Getting Your Project Started

As we get started on our new project, let’s think back to those key questions, focusing in on:

How does our project start?

OK, so we have a new project called “Signal”. We’ve been awarded the work from our Client. Previously we kept track of all of our Assets, Shots and bids in a breakdown; now we’ll need to get that data into Shotgun so we can refine our workflow with key people involved.

Let’s base our Signal project on the TV Series Template since it has episodic and sequence-based work.

Note: select the "TV Series Template" to base the project off of when creating the project.

Once we create our project, we’ll land on Project details. All the important things we are tracking are visible in the Project Nav. Let’s add a project thumbnail and fill in a few key details.

We create Assets from the Assets page. Let’s make the Signal vehicle and the Flats environment. Notice how there is an option for the Task template. Let’s clear the value for now as we’ll explore Task templates next. We can hold the alt key to create an asset and keep the form values to speed up the process.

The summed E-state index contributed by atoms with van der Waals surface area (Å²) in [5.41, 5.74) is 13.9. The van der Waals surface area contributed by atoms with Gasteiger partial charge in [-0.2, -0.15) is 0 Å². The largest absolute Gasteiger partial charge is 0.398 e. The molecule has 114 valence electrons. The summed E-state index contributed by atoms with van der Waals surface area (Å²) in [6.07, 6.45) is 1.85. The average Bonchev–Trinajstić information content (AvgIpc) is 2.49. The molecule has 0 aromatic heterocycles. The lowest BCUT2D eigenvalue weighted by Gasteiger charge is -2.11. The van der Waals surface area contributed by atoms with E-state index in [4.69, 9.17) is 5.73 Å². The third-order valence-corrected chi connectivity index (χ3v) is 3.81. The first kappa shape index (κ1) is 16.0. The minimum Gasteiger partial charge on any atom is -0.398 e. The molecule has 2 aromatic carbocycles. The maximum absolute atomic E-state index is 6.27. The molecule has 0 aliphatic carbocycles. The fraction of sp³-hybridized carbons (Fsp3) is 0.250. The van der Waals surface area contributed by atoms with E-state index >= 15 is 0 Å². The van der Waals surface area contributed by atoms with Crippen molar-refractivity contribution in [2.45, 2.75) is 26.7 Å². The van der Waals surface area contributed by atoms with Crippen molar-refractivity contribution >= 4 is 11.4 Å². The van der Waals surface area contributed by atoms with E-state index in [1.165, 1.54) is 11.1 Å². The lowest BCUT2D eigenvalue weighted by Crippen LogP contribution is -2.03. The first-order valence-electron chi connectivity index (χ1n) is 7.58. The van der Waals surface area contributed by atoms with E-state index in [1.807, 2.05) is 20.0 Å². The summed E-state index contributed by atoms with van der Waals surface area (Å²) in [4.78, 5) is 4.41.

Now that we have these two Assets, let’s create tasks. We can create one-off Tasks, link them up to an Asset, and again hold the option/alt key to keep the form values.

 

What is our workflow?

Now that we’ve created a few Tasks on the Signal asset, let’s explore our workflow on Assets.

Let’s think about our pipeline, and how things move through different stages of their lifecycle. For Assets, we have four different departments responsible for completing Tasks: Art, Model, Rig, Texture.

Let’s update our workflow in our Project. This also reflects the order Tasks flow through the pipeline, and we have the ability to reorder these.

From our Task page, we can assign Tasks to Artists and Reviewers, and input bid, duration, and complexity information. Since these tasks need to be completed in this order, let’s create a Task Dependency chain. Let’s cover our options for dependencies:

  1. Finish-to-start is set by default, and indicates that the second task in the chain can’t begin until the first task finishes. When we set a start date on the first Task in the chain, others will cascade after. And, if one Task shifts in the schedule, others downstream will follow.
  2. Start-to-start means that linked tasks will start at the same time, but the due date may vary depending on the duration. So we may have these two tasks start at the same time using start-to-start, but then the next couple of tasks in the chain need to start after the second task is completed, so let's use finish-to-start on those remaining tasks. We can simply add couple of dependency links to this. 
  3. Finish-to-finish will make it so all tasks linked will finish at the same time, but the start date may vary depending on the duration.
  4. Start-to-finish is the opposite of finish-to-start, so when the second task in the chain finishes, the first task starts.

For these tasks, let’s make sure they’re in the right order and then select finish-to-start. Now, when we adjust a start date on the first task in the chain, others downstream will follow.